Send a money-saving or timesaving hint to Heloise, P.O. Box 795000, San Antonio, TX 78279-5000, or you can fax it to 1-210-HELOISE or email it to

Gertie the Dog Found Safe
After a Winter on the Run
Written by Brian J. Howard -

Gertie the dog is safe at home with owner Claire Albahae in Brewster, nearly seven months after she first went missing from Clarence Fahnestock State Park in Putnam Valley, 15 miles away. / Submitted by Claire Albahae

CORTLANDT — Claire Albahae had just about given up hope of ever finding Gertie, the mixed breed, black-and-white hound dog she lost nearly seven months ago.

But Gertie turned up Tuesday, 15 miles from where she'd been lost. By Friday night, trackers had snared the emaciated pup. Now she's safe at home, if a bit scrawnier than before.

"Physically, she's not quite skin and bones," a relieved Albahae, 62, said.

"I had almost given up hope but not quite," the Brewster resident said. "I had many, many sightings."

Albahae was hiking with her three dogs in Clarence Fahnestock State Park in Putnam Valley Oct. 9 when Gertie, her youngest, broke free and ran. Albahae searched for her until 4 a.m.

Sightings poured in all fall and winter as Albahae posted hundreds of signs and followed up on every lead.

Gertie, who is between 7 and 8 years old, weighed 38 pounds when she went missing. At Brewster Veterinary Hospital on Saturday, she weighed in at 28 pounds.

Several feet of snow fell between Christmas and early February. And when it wasn't snowing, it was cold.

Gertie's ID tags and collars were still on, so Albahae thinks she was fed by strangers but never caught.

Trackers Chuck and Kricket Dyckman of Dyckman Wildlife Control in Carmel advised her to post signs and try to establish where Gertie was roaming.

That proved difficult until the call from a worker at Hudson Valley Charter Service in Cortlandt who'd spotted Gertie. Albahae went there and laid out food to lure the dog and an infrared camera to make sure it was indeed Gertie.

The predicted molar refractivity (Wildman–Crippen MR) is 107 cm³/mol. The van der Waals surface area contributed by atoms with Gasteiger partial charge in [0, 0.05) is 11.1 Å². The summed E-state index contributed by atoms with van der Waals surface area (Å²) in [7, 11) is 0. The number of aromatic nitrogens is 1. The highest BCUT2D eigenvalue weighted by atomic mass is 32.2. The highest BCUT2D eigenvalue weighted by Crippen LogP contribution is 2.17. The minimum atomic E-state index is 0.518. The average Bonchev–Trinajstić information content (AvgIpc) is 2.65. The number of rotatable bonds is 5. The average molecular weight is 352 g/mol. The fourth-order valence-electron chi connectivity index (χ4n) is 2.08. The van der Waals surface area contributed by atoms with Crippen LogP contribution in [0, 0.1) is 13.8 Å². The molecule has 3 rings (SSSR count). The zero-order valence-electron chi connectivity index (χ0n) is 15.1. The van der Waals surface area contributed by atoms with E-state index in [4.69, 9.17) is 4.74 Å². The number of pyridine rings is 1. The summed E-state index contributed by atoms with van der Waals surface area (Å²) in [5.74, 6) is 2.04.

When she saw that it was, she called the Dyckmans.

A trap they set Friday morning safely captured her by midnight. Albahae had her home by 1 a.m., in need of a bath and tick removal, but safe and in good spirits.

"I'm so happy. Life has never been the same since I lost her," Albahae said. "There was a blank spot where her bed used to be, and I would just stare at it."

She found Gertie at in early 2010, rescued by ASPCA of Ohio from an abusive home. She also has a beagle, another mixed breed and three cats, one she found while looking for Gertie.

This isn't the first local dog to survive a winter in the suburban wilds. In February 2010, a black Labrador named Apollo roamed the woods of Croton-on-Hudson for six weeks before the Dyckmans found him.

"There's always hope," said Kricket Dyckman, who has tracked dogs lost as long as three years. "Dogs are hardy animals; they really are. They can travel a good distance and they're smart."

Albahae plans to offer the worker who found Gertie a cash reward. A message left at the business was not immediately returned.

How to Handle Death of One Pet
By Dr. Patty Khuly -

Q. Our schnauzer, Helga, is reaching the end of her life. She’s 15, and now that her kidneys are failing, we’re making plans for what we’ll do at the time of her euthanasia. One thing that keeps nagging at us is all the rest of our animals and how we’re going to help them deal with their loss. We’ve been wondering if pets have to say goodbye when their housemate dies. Should we bring them to the hospital with her or bring her body home?

Some owners believe pets must acknowledge the death of another before moving on with their lives. It’s one reason clients cite for preferring an at-home euthanasia, or even for taking the body home for a “viewing” by the entire household.

That humans would anthropomorphize grief makes lots of sense to me, especially given that some species, such as elephants, do overtly grieve.

There’s an almost overpowering human need to share in the death of a loved one, and the desire to share it with the other members of the household is a natural extension of that impulse.

So it’s no wonder some pet owners seek to help their surviving animals through a grieving process rather than allowing them to languish in the wondering stage. (“Where did my buddy go?”).

I get it, but in practical terms, having other animals present at the euthanasia is likely to be a stressful experience for them. It’s also my experience that animals don’t seem to care that much about the body once their housemate has departed it.

My advice? Concentrate on Helga. The others will find their own way of grieving.

Dr. Patty Khuly has a veterinary practice in South Miami and blogs at Send questions to, or Dr. Dolittler, Tropical Life, The Miami Herald, 1 Herald Plaza, Miami, FL 33132.

Expert Tips for a Pet-Friendly Landscape
By Jeannie Armstrong, StarPhoenix

Is it possible to design and maintain an inviting backyard, while owning a dog (or two or three.)?